Format

Send to

Choose Destination
BMC Nephrol. 2019 Aug 7;20(1):308. doi: 10.1186/s12882-019-1502-z.

Racial disparities in end-stage renal disease in a high-risk population: the Southern Community Cohort Study.

Author information

1
Division of Nephrology and Hypertension, Department of Medicine, Vanderbilt University Medical Center, Nashville, TN, USA.
2
Vanderbilt-O'Brien Center for Kidney Disease, Vanderbilt University Medical Center, Nashville, TN, USA.
3
Department of Biostatistics, Vanderbilt University Medical Center, Nashville, TN, USA.
4
Division of Epidemiology, Department of Medicine, Vanderbilt University Medical Center, 2525 West End Ave, Ste 600, Nashville, TN, 37203, USA.
5
Division of Epidemiology, Department of Medicine, Vanderbilt University Medical Center, 2525 West End Ave, Ste 600, Nashville, TN, 37203, USA. loren.lipworth@vumc.org.
6
Vanderbilt-O'Brien Center for Kidney Disease, Vanderbilt University Medical Center, Nashville, TN, USA. loren.lipworth@vumc.org.

Abstract

INTRODUCTION:

The Southern Community Cohort Study is a prospective study of low socioeconomic status (SES) blacks and whites from the southeastern US, where the burden of end-stage renal disease (ESRD) and its risk factors are high. We tested whether the 2.4-fold elevated risk of ESRD we previously observed in blacks compared to whites was explained by differences in baseline kidney function.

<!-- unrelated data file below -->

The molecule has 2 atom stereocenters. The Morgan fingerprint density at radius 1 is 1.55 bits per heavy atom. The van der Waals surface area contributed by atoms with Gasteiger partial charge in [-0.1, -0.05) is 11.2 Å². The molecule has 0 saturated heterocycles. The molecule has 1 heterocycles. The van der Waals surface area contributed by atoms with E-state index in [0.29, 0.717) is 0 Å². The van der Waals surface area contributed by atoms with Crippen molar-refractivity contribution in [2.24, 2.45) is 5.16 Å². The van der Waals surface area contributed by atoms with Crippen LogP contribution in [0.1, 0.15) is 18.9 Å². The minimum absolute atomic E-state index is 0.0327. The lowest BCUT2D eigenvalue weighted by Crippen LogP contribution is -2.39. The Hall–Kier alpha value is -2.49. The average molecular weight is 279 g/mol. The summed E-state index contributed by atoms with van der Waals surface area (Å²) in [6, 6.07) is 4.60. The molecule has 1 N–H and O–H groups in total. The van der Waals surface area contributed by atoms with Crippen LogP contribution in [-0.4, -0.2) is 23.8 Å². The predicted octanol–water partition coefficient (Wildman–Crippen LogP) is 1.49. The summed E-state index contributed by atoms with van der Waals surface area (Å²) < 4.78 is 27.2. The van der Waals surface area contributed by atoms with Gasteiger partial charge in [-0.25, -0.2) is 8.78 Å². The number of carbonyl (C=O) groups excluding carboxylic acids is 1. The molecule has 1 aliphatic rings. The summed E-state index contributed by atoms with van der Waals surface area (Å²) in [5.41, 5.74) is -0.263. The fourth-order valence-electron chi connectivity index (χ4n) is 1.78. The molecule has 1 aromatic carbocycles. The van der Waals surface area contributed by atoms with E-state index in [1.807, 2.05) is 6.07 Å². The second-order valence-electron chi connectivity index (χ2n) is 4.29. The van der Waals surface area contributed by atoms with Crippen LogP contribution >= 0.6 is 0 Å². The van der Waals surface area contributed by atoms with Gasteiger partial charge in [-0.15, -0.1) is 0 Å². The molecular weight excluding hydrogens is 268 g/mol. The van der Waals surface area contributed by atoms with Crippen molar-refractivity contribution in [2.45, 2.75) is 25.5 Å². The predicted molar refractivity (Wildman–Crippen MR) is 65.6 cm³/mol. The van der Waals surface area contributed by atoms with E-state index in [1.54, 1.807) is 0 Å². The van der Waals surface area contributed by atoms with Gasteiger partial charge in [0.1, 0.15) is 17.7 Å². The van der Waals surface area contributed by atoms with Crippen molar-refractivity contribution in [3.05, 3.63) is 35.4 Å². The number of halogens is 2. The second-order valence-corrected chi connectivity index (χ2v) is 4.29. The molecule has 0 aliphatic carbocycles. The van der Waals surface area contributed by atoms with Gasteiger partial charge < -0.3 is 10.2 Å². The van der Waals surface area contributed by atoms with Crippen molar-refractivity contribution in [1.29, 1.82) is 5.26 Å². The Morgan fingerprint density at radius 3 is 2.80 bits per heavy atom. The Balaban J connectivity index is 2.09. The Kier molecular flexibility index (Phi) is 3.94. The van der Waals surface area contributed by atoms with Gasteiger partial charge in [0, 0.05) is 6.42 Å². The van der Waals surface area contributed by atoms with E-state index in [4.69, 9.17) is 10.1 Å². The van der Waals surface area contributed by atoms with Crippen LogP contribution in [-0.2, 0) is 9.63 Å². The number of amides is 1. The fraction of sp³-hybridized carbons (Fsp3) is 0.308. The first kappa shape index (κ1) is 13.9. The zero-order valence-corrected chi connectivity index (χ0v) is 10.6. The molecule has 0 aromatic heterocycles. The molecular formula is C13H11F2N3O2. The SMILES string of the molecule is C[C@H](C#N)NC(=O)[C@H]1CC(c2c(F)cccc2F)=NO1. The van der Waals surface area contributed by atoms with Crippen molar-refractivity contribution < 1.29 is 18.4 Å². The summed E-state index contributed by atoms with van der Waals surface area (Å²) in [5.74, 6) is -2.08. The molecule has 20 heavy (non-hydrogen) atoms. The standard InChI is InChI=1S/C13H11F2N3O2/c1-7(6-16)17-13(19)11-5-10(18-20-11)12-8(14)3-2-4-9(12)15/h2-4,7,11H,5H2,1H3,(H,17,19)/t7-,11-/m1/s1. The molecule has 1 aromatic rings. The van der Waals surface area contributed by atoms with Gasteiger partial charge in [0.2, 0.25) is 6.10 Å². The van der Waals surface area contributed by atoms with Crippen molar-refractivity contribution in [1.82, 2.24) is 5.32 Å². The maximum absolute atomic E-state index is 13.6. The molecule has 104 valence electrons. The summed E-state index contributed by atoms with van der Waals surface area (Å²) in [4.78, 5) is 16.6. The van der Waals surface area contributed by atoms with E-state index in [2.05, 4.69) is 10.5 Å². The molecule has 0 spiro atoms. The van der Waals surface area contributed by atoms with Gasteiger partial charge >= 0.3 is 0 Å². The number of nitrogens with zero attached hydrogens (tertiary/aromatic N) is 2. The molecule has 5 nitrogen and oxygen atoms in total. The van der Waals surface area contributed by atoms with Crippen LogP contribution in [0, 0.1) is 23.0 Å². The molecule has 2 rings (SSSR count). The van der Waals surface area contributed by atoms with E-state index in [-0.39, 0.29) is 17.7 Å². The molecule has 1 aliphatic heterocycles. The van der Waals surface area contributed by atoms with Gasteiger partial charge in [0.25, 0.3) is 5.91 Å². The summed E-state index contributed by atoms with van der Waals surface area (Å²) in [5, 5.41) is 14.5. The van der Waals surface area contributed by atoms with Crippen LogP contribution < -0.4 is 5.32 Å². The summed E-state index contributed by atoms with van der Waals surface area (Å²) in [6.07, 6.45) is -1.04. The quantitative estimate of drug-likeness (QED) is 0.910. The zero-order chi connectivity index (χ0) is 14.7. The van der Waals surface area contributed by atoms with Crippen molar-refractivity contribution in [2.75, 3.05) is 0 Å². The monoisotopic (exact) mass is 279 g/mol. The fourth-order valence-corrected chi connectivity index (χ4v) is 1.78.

METHODS:

We conducted a case-cohort study of incident ESRD cases (n = 737) with stored blood and a probability sampled subcohort (n = 4238) and calculated estimated glomerular filtration rate (eGFR) from serum creatinine. 86% of participants were enrolled from community health centers in medically underserved areas and 14% from the general population in 12 states in the southeastern United States. Incident ESRD after entry into the cohort was ascertained by linkage of the cohort with the US Renal Data System (USRDS).

RESULTS:

Median (25th, 75th percentile) eGFR at baseline was 63.3 (36.0, 98.2) ml/min/1.73m2 for ESRD cases and 103.2 (86.0, 117.9) for subcohort. Black ESRD cases had higher median (25th, 75th) eGFR [63.3 (35.9, 95.9)] compared to whites [59.1 (39.4, 99.2)]. In multivariable Cox models accounting for sampling weights, baseline eGFR was a strong predictor of ESRD risk, and an interaction with race was detected (P = 0.029). The higher ESRD risk among blacks relative to whites persisted (hazard ratio: 2.58; 95% confidence interval: 1.65, 4.03) after adjustment for eGFR.

CONCLUSION:

In this predominantly lower SES cohort, the racial disparity in ESRD risk is not explained by differences in baseline kidney function.

KEYWORDS:

Cardiovascular risk factors; Case-cohort study; Chronic kidney disease; Disparity; End-stage renal disease; Race; Socioeconomic status

Supplemental Content

Full text links

Icon for BioMed Central Icon for PubMed Central
Loading ...
Support Center